echograph wrote:All I want is this one simple answer: What is Karma? The police force of the universe? revenge squad? peace keeper? Whatever Karma is, it sound extremely irrational to punish a soul for what it has done in its past life, without the soul knowing what it did that was so terrible. I would accept that if there was a lesson to be learned.
If you want the short version, here you go:
"Intention, I tell you, is kamma. Intending, one does kamma by way of body, speech, & intellect."
— AN 6.63
for a better understanding of khamma, check this out:
Nyanaponika Mahathera: http://www.accesstoinsight.org/lib/auth ... fruit.html
In the Buddhas own words: http://www.accesstoinsight.org/ptf/dham ... kamma.html
Thanissaro Bhikkhu: http://www.accesstoinsight.org/lib/auth ... karma.html
This is like sedating a criminal with Rohypnol so he wont remember what he did, then when sober, imprison him without an explanation. Just tell him that you have committed a crime that you have no recollection of and we wont tell you what the crime was, but now here is your punishment. and by the way, when you are being punished, we are going to give you some more Rohypnol so you wont remember the punishment either. in this case, replace Rohypnol with reincarnation.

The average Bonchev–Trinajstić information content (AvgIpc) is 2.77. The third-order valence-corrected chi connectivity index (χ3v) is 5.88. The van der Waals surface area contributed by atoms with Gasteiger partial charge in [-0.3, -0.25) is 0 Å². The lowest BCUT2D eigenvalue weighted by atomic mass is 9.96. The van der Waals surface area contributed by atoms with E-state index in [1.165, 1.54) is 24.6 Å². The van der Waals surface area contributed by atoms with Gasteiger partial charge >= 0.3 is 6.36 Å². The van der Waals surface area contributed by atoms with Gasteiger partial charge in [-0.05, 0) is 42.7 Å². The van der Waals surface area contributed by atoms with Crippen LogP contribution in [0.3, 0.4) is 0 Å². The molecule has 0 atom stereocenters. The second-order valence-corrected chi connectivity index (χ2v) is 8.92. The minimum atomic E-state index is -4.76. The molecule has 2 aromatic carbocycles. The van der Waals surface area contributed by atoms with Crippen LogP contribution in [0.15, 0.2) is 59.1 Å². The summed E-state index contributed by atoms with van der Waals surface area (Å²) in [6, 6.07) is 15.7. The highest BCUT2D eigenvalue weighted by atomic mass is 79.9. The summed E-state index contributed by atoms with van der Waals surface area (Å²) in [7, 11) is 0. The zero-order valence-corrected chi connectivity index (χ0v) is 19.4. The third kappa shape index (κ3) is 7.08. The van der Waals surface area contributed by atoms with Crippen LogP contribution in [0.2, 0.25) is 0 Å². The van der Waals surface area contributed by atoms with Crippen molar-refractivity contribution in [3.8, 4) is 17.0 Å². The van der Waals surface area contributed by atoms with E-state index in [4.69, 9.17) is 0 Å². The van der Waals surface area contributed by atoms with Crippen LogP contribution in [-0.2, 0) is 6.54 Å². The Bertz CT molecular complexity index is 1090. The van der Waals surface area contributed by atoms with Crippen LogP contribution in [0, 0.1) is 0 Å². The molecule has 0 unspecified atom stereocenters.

Sorry but what you are describing is highly irrational. If you truly believe in that, you are living in hell. a Rohypnol induced hell.
Khamma is not a person, nor an intelligent being or anything like that. the law of khamma is like the law of physics in this matter: It does not work to punish or to reward, it has no moral intention in the way it works. It's just a mechanism. Another example: You can think a red traffic light is evil and unjust and a green traffic light is good and just, but the traffic light is really neither of it. The traffic light just does its thing. It does not want anything, it has no intention to bully or to be kind to you.
But unlike the traffic light, it's up to you what you get out of it. Do good and there will be good consequences. Do bad, and there will be bad consequences.
The law of Khamma is not something to believe in, but something to see for yourself.
echograph wrote:but my views changed, i realized that hate only hurts me.